Wojcik’s narrator, Melanie, originally biologically modifies herself as a way of speaking back against resistant classifications and to gain confidence. She embraces a chimera image of assembled animal and insect parts, not wanting to limit herself to existing monster imagery, but instead to construct a new identity. But her identity isn’t just a challenge for others, it is an internalized question, an invitation for her to redefine herself and her place in a world that values normalcy even when there are possibilities for transhuman bodies. 

Wojcik’s “A New Bestiary” collides against normativity in our world, inviting us to reimagine our world and rankle at our restrictions. This is a story of home that asks how we define “home” and “belonging”. 

To discover more about Those Who Make Us, visit https://thosewhomakeus.wordpress.com

Small Town Ontario Bodies

A review of Jeff Lemire’s Essex County (Top Shelf Productions, 2009)

By Derek Newman-Stille

Jeff Lemire’s Essex County provides a fascinating look into small town Ontario life. Rather than just fixating on the lives of the young in this coming-of-age narrative, Lemire explores the multiple times in our lives that we come-of-age and expresses the idea that we are constantly coming of age as we change and our social and bodily circumstances change. 
Lemire explores ideas of escape and settlement in small town Ontario life illustrating the way that home is something that constantly shifts and changes and is something that is made up as much of relationships to others and to traditions as it is about a physical space. Lemire complicates notions of home, portraying his characters as constantly trying to fit in but also feeling a sense of longing when they leave. 
Lemire’s exploration is about the people in Essex County, but it is also about their bodies since many of the characters become disabled at different points in the narrative, shifting their understandings of their own bodies and their bodily identities. As bodies change and shift, relationships are also altered and changed, pointing out the ways that our bodies are complicit in our understanding of our world. 
The graphic novel format of Essex County brings attention to the ways that bodies occupy spaces and the absence that they leave in the spaces they cease to occupy. 
To discover more about Essex County visit Top Shelf Productions at http://www.topshelfcomix.com/catalog/essex-county/640

To find out more about Jeff Lemire, visit his website at http://jefflemire.blogspot.ca/ 

Resistant Strain 

A review of Kelly Robson’s “The Three Resurrections of Jessica Churchill” in Clarkesworld Magazine (February, 2015). Accessible online at http://clarkesworldmagazine.com/robson_02_15/

By Derek Newman-Stille

Jessica’s life had been haunted by the faces of missing and murdered women that dotted the walls of the gas station where she worked, evoking the idea that when one lived on the Highway of Tears, one’s life as a woman was shaped by persistent loss. Jessica learned early on that the system wasn’t made to help, protect, or support her. She had already found that she couldn’t count on the police, medical, or education system for any form of protection, safety, or health. She has learned that her life was shaped by the controls of others and that the only way to be independent was to reject those controls. But, Jessica’s life becomes marked by the omni-presence of health and the threat of death. Her rape and murder are only the first of her body’s violations and infiltrations as her body is resurrected by alien bacteria who claim to want to help her but have invaded her body and modified it.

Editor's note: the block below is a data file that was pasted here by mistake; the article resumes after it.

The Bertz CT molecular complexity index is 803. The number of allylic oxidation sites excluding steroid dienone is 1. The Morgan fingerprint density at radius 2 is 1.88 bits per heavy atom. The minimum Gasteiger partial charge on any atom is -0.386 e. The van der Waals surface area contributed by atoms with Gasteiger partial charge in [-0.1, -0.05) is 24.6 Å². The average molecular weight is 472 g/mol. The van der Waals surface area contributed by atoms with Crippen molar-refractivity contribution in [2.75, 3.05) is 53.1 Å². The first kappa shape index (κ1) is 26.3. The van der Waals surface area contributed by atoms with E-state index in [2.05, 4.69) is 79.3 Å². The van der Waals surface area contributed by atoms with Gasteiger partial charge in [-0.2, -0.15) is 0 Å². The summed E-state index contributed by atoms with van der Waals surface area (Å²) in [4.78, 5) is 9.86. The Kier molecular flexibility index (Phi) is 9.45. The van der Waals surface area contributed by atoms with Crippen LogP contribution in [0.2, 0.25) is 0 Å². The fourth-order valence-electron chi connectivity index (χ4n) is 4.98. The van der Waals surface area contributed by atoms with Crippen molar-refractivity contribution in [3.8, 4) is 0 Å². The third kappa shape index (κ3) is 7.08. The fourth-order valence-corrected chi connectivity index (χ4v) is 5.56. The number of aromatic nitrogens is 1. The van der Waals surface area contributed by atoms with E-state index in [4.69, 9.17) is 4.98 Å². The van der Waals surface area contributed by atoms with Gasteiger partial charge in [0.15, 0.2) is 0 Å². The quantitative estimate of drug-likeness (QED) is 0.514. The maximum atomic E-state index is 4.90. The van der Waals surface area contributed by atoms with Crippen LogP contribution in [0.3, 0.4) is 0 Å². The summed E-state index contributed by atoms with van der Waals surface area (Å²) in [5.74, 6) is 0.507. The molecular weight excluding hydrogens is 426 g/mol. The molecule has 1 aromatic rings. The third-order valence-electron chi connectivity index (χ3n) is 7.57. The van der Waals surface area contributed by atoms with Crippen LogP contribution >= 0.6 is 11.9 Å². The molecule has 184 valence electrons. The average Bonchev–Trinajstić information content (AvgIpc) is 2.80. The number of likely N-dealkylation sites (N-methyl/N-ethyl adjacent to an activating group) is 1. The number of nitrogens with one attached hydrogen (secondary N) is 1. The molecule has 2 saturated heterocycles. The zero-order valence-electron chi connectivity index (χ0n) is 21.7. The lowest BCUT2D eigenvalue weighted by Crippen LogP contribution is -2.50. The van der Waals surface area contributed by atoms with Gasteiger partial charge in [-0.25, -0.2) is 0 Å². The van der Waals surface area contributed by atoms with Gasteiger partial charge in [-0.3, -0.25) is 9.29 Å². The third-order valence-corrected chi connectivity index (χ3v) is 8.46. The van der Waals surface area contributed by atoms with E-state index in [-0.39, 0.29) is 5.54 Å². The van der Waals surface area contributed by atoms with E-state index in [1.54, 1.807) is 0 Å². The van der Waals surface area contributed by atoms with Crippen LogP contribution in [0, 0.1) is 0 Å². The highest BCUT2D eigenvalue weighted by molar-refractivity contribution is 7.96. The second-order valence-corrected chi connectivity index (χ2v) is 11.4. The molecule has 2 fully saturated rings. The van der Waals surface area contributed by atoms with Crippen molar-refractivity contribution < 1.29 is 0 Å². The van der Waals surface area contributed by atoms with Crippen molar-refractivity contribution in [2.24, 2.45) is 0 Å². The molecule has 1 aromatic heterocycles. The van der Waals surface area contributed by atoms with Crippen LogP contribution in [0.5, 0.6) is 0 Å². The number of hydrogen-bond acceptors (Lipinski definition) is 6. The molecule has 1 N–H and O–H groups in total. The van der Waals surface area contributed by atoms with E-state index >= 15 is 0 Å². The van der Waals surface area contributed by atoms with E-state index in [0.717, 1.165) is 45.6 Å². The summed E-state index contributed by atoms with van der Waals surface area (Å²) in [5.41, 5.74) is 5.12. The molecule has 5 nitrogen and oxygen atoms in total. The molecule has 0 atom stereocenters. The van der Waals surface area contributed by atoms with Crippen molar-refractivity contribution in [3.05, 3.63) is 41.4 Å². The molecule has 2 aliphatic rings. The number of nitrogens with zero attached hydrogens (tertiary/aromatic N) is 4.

Kelly Robson’s “The Three Resurrections of Jessica Churchill” explores the societal violence done against aboriginal women and its multiple manifestations – whether through the prevalence of missing and murdered aboriginal women or the denial of basic services like quality health, protection, and education to women. Robson explores the idea that the violence against women extends beyond sexual assault and murder to the various institutions that divorce women from their own bodies, that deny them access to health, understanding of their bodies, and means of protecting themselves. Robson’s bacterial aliens are only another manifestation of the types of bodily infiltrations and controls that women’s bodies are subjected to. 

“The Three Resurrections of Jessica Churchill” is a chilling tale about the relationship between violence, the body, and the idea that one often falls into trust by necessity because there aren’t other options… but this trust generally comes with an openness to vulnerability as well.

To discover more about Kelly Robson, visit her website at http://kellyrobson.com 

To read this story, visit Clarkesworld at http://clarkesworldmagazine.com/robson_02_15/

Speculating Canada on Trent Radio Episode 34: An Interview with Helen Marshall